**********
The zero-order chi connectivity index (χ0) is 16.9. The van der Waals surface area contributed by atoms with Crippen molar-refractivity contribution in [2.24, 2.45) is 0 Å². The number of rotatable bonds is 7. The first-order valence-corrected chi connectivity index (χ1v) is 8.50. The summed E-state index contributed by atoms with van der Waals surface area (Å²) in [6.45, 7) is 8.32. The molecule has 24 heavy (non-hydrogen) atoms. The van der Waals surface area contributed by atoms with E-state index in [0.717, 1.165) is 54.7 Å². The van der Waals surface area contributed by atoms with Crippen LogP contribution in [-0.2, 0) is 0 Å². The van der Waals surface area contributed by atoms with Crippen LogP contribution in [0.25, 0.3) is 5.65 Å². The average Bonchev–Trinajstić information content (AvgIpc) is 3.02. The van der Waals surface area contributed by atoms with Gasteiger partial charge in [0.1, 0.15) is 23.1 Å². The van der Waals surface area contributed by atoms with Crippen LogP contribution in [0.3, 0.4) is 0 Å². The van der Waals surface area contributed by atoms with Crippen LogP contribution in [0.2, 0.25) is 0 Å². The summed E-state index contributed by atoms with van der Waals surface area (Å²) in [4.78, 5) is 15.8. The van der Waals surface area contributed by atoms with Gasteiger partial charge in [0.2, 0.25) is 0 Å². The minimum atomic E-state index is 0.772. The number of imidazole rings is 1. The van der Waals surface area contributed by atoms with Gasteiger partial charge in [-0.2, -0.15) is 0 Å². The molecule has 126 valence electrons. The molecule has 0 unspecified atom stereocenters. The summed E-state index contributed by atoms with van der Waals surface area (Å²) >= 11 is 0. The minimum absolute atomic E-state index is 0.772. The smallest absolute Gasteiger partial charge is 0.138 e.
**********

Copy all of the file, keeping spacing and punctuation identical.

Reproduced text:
The zero-order chi connectivity index (χ0) is 16.9. The van der Waals surface area contributed by atoms with Crippen molar-refractivity contribution in [2.24, 2.45) is 0 Å². The number of rotatable bonds is 7. The first-order valence-corrected chi connectivity index (χ1v) is 8.50. The summed E-state index contributed by atoms with van der Waals surface area (Å²) in [6.45, 7) is 8.32. The molecule has 24 heavy (non-hydrogen) atoms. The van der Waals surface area contributed by atoms with E-state index in [0.717, 1.165) is 54.7 Å². The van der Waals surface area contributed by atoms with Crippen LogP contribution in [-0.2, 0) is 0 Å². The van der Waals surface area contributed by atoms with Crippen LogP contribution in [0.25, 0.3) is 5.65 Å². The average Bonchev–Trinajstić information content (AvgIpc) is 3.02. The van der Waals surface area contributed by atoms with Gasteiger partial charge in [0.1, 0.15) is 23.1 Å². The van der Waals surface area contributed by atoms with Crippen LogP contribution in [0.3, 0.4) is 0 Å². The van der Waals surface area contributed by atoms with Crippen LogP contribution in [0.2, 0.25) is 0 Å². The summed E-state index contributed by atoms with van der Waals surface area (Å²) in [4.78, 5) is 15.8. The van der Waals surface area contributed by atoms with Gasteiger partial charge in [0.2, 0.25) is 0 Å². The minimum atomic E-state index is 0.772. The number of imidazole rings is 1. The van der Waals surface area contributed by atoms with Gasteiger partial charge in [-0.2, -0.15) is 0 Å². The molecule has 126 valence electrons. The molecule has 0 unspecified atom stereocenters. The summed E-state index contributed by atoms with van der Waals surface area (Å²) >= 11 is 0. The minimum absolute atomic E-state index is 0.772. The smallest absolute Gasteiger partial charge is 0.138 e.